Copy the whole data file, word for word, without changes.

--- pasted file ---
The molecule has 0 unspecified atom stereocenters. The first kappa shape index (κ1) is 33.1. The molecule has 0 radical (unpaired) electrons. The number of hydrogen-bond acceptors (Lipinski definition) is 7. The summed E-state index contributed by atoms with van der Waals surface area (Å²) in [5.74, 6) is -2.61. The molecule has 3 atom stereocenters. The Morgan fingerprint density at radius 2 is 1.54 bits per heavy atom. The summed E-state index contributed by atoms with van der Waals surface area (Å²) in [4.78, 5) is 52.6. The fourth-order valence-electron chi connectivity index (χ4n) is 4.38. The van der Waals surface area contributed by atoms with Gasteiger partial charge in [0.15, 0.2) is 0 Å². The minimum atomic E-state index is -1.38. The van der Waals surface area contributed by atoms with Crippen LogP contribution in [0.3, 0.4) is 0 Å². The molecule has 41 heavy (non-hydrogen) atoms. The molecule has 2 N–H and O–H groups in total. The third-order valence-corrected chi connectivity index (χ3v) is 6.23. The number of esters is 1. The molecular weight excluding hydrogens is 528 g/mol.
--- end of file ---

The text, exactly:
The molecule has 0 unspecified atom stereocenters. The first kappa shape index (κ1) is 33.1. The molecule has 0 radical (unpaired) electrons. The number of hydrogen-bond acceptors (Lipinski definition) is 7. The summed E-state index contributed by atoms with van der Waals surface area (Å²) in [5.74, 6) is -2.61. The molecule has 3 atom stereocenters. The Morgan fingerprint density at radius 2 is 1.54 bits per heavy atom. The summed E-state index contributed by atoms with van der Waals surface area (Å²) in [4.78, 5) is 52.6. The fourth-order valence-electron chi connectivity index (χ4n) is 4.38. The van der Waals surface area contributed by atoms with Gasteiger partial charge in [0.15, 0.2) is 0 Å². The minimum atomic E-state index is -1.38. The van der Waals surface area contributed by atoms with Crippen LogP contribution in [0.3, 0.4) is 0 Å². The molecule has 41 heavy (non-hydrogen) atoms. The molecule has 2 N–H and O–H groups in total. The third-order valence-corrected chi connectivity index (χ3v) is 6.23. The number of esters is 1. The molecular weight excluding hydrogens is 528 g/mol.